Iraq communists march on May Day, confident ahead of polls

Baghdad (AFP) –


Carrying red flags and posters of Karl Marx, hundreds of Iraqi communists marched Tuesday in Baghdad for May Day, convinced their joint list with Shiite leader Muqtada Sadr can win this month's election.

In a joyful procession, demonstrators also waved the blue flags of their electoral list and chanted slogans like "Listen to the will of the people: reform and the end of corruption" and "The workers are the spearhead of the country".

For the first time in Iraq's history the black turban of Shiite clerics, who claim to direct descendents of Prophet Mohammad, has allied with the hammer and sickle of secular communists in a joint list for the May 12 parliamentary polls.

The Marching Towards Reform alliance is made up of six mostly secular groups, including Iraq's communist party and Istaqma, a party of technocrats backed by Muqtada Sadr, who suspended his Ahrar bloc and called on his 34 deputies not to run in the polls.

"It's not unrealistic that our joint list gets 40 deputies and is in the lead. The feedback we receive is very positive," Raed Fahmi, leader of the Iraq's Communist Party which currently has one representative in parliament, told AFP.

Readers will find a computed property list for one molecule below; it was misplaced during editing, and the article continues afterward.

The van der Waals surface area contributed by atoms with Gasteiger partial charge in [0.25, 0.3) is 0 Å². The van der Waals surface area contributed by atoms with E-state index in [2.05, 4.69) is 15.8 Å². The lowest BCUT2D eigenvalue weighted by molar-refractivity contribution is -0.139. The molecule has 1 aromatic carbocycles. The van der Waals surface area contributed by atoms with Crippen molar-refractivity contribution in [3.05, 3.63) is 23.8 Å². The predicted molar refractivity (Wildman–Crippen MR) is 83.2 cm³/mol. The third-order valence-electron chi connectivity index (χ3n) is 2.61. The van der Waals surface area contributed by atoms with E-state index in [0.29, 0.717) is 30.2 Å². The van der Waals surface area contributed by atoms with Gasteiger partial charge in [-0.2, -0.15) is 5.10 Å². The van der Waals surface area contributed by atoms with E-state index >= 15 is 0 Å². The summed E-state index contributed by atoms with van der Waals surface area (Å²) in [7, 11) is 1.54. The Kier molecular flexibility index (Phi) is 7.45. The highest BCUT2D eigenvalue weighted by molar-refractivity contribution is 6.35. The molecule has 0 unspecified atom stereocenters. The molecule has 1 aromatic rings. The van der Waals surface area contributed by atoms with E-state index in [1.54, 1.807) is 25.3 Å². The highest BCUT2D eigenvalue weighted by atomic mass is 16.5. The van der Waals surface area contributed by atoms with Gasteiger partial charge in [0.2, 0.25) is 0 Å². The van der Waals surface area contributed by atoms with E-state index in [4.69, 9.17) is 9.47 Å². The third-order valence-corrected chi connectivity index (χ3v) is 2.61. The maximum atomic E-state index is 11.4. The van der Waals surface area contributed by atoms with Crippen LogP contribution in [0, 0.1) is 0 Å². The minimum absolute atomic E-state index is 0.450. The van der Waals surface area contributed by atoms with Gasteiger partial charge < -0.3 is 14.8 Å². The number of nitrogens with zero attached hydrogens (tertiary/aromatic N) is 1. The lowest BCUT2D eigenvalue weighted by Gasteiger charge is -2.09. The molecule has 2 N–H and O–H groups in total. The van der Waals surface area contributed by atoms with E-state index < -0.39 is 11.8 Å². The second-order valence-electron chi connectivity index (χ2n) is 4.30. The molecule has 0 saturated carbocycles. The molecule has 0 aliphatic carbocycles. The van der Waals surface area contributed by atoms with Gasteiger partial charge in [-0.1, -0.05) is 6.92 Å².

The joint list has 623 candidates across the country, with the exception of Kurdistan's three provinces and Kirkuk.

Gray-haired and smiling, 58-year-old Jassem al-Hilfi thinks "there will be a surprise" at this year's polls.

"The list that comes in first could perhaps be us," said the communist organiser of major anti-corruption protests launched in the summer of 2015.

His calculation is simple. In the 2014 elections, Shiite religious parties won 104 seats.

But "today, they are divided into four, so no one will be able to surpass us if we get 40 seats, which is quite possible since the Sadrists already have 34 seats on their own".

If the joint list wins, "we will ask to form a government with other components, and if they refuse to join us, we will be the main opposition force against the corrupt," added Hilfi.

Although he is optimistic, Hilfi is not blind to the difficulties Sadr faces.

"Muqtada Sadr is under tremendous pressure from Iran, Saudi Arabia, Turkey, countries... who see us as godless," he said.

Despite the pressure, Hilfi is confident that Sadr has the support of Shiite spiritual leader Ayatollah Ali Sistani.

"We are expecting a statement from the Ayatollah against corruption," said Hilfi, which would a major boost for their reform-oriented party.